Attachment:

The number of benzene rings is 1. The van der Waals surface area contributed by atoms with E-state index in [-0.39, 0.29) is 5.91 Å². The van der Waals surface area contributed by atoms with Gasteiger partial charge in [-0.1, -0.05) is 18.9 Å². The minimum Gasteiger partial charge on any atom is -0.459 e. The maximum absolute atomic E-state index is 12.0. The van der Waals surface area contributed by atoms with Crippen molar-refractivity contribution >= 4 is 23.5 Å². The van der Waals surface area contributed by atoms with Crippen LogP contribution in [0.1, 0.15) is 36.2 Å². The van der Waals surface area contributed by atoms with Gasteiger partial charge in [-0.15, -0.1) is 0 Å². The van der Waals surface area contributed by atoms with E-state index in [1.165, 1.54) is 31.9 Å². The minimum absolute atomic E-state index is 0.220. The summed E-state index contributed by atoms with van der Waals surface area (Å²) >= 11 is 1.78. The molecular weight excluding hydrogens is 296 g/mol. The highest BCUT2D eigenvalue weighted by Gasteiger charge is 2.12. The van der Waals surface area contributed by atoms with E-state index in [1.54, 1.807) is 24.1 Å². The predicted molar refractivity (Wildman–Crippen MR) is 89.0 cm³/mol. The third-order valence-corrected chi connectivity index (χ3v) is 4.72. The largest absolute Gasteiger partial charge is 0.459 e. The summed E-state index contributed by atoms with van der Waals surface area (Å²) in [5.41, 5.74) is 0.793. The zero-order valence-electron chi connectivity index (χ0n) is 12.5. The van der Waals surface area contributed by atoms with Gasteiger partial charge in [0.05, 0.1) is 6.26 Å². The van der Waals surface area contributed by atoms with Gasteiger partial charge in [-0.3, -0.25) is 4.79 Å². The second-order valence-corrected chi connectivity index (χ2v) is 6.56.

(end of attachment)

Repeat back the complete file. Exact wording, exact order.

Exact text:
The number of benzene rings is 1. The van der Waals surface area contributed by atoms with E-state index in [-0.39, 0.29) is 5.91 Å². The van der Waals surface area contributed by atoms with Gasteiger partial charge in [-0.1, -0.05) is 18.9 Å². The minimum Gasteiger partial charge on any atom is -0.459 e. The maximum absolute atomic E-state index is 12.0. The van der Waals surface area contributed by atoms with Crippen molar-refractivity contribution >= 4 is 23.5 Å². The van der Waals surface area contributed by atoms with Crippen LogP contribution in [0.1, 0.15) is 36.2 Å². The van der Waals surface area contributed by atoms with Gasteiger partial charge in [-0.15, -0.1) is 0 Å². The van der Waals surface area contributed by atoms with E-state index in [1.165, 1.54) is 31.9 Å². The minimum absolute atomic E-state index is 0.220. The summed E-state index contributed by atoms with van der Waals surface area (Å²) >= 11 is 1.78. The molecular weight excluding hydrogens is 296 g/mol. The highest BCUT2D eigenvalue weighted by Gasteiger charge is 2.12. The van der Waals surface area contributed by atoms with E-state index in [1.54, 1.807) is 24.1 Å². The predicted molar refractivity (Wildman–Crippen MR) is 89.0 cm³/mol. The third-order valence-corrected chi connectivity index (χ3v) is 4.72. The largest absolute Gasteiger partial charge is 0.459 e. The summed E-state index contributed by atoms with van der Waals surface area (Å²) in [5.41, 5.74) is 0.793. The zero-order valence-electron chi connectivity index (χ0n) is 12.5. The van der Waals surface area contributed by atoms with Gasteiger partial charge in [0.05, 0.1) is 6.26 Å². The van der Waals surface area contributed by atoms with Gasteiger partial charge in [-0.3, -0.25) is 4.79 Å². The second-order valence-corrected chi connectivity index (χ2v) is 6.56.